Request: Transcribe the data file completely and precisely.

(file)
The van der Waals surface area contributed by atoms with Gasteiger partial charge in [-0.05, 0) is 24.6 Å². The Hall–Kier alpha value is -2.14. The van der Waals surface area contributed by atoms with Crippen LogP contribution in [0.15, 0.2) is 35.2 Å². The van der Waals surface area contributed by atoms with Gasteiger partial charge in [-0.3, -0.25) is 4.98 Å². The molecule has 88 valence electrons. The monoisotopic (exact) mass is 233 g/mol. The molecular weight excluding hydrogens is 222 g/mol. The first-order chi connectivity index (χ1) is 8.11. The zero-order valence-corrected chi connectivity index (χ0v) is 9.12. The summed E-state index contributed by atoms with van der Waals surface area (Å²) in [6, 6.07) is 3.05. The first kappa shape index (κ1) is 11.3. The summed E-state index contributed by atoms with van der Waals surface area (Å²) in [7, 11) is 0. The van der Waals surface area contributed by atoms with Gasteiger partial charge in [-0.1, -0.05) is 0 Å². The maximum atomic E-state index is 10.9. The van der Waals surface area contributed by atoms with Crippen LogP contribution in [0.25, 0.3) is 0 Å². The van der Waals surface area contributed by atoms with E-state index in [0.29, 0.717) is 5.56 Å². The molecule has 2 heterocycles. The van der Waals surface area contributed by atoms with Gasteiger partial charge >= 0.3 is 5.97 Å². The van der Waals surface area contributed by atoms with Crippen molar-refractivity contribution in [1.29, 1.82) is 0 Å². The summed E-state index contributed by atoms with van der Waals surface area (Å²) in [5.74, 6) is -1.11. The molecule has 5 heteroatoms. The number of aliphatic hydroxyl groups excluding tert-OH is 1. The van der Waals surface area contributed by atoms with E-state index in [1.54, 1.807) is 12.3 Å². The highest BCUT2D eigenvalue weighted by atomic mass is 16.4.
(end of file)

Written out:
The van der Waals surface area contributed by atoms with Gasteiger partial charge in [-0.05, 0) is 24.6 Å². The Hall–Kier alpha value is -2.14. The van der Waals surface area contributed by atoms with Crippen LogP contribution in [0.15, 0.2) is 35.2 Å². The van der Waals surface area contributed by atoms with Gasteiger partial charge in [-0.3, -0.25) is 4.98 Å². The molecule has 88 valence electrons. The monoisotopic (exact) mass is 233 g/mol. The molecular weight excluding hydrogens is 222 g/mol. The first-order chi connectivity index (χ1) is 8.11. The zero-order valence-corrected chi connectivity index (χ0v) is 9.12. The summed E-state index contributed by atoms with van der Waals surface area (Å²) in [6, 6.07) is 3.05. The first kappa shape index (κ1) is 11.3. The summed E-state index contributed by atoms with van der Waals surface area (Å²) in [7, 11) is 0. The van der Waals surface area contributed by atoms with Gasteiger partial charge in [-0.1, -0.05) is 0 Å². The maximum atomic E-state index is 10.9. The van der Waals surface area contributed by atoms with Crippen LogP contribution in [0.25, 0.3) is 0 Å². The van der Waals surface area contributed by atoms with E-state index in [0.29, 0.717) is 5.56 Å². The molecule has 2 heterocycles. The van der Waals surface area contributed by atoms with Gasteiger partial charge >= 0.3 is 5.97 Å². The van der Waals surface area contributed by atoms with Crippen molar-refractivity contribution in [1.29, 1.82) is 0 Å². The summed E-state index contributed by atoms with van der Waals surface area (Å²) in [5.74, 6) is -1.11. The molecule has 5 heteroatoms. The number of aliphatic hydroxyl groups excluding tert-OH is 1. The van der Waals surface area contributed by atoms with E-state index in [1.54, 1.807) is 12.3 Å². The highest BCUT2D eigenvalue weighted by atomic mass is 16.4.